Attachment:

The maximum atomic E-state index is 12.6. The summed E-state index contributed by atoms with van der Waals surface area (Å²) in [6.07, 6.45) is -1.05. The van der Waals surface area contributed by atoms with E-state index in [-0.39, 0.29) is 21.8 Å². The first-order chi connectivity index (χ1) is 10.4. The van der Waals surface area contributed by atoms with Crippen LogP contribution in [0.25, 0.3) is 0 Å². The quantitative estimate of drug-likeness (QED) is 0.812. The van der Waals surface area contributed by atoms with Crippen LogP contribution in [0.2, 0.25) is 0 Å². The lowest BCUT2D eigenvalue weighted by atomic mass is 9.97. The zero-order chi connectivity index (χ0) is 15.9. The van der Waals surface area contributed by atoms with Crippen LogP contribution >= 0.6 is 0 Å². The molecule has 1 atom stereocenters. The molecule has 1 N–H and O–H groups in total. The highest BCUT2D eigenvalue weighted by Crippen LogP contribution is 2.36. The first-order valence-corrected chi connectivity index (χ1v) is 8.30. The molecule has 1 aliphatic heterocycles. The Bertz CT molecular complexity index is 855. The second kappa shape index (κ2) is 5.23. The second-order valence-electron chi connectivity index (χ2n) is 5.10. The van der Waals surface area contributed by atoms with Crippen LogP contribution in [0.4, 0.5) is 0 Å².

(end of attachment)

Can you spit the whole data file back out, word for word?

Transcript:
The maximum atomic E-state index is 12.6. The summed E-state index contributed by atoms with van der Waals surface area (Å²) in [6.07, 6.45) is -1.05. The van der Waals surface area contributed by atoms with E-state index in [-0.39, 0.29) is 21.8 Å². The first-order chi connectivity index (χ1) is 10.4. The van der Waals surface area contributed by atoms with Crippen LogP contribution in [0.25, 0.3) is 0 Å². The quantitative estimate of drug-likeness (QED) is 0.812. The van der Waals surface area contributed by atoms with Crippen LogP contribution in [0.2, 0.25) is 0 Å². The lowest BCUT2D eigenvalue weighted by atomic mass is 9.97. The zero-order chi connectivity index (χ0) is 15.9. The van der Waals surface area contributed by atoms with Crippen LogP contribution >= 0.6 is 0 Å². The molecule has 1 atom stereocenters. The molecule has 1 N–H and O–H groups in total. The highest BCUT2D eigenvalue weighted by Crippen LogP contribution is 2.36. The first-order valence-corrected chi connectivity index (χ1v) is 8.30. The molecule has 1 aliphatic heterocycles. The Bertz CT molecular complexity index is 855. The second kappa shape index (κ2) is 5.23. The second-order valence-electron chi connectivity index (χ2n) is 5.10. The van der Waals surface area contributed by atoms with Crippen LogP contribution in [0.4, 0.5) is 0 Å².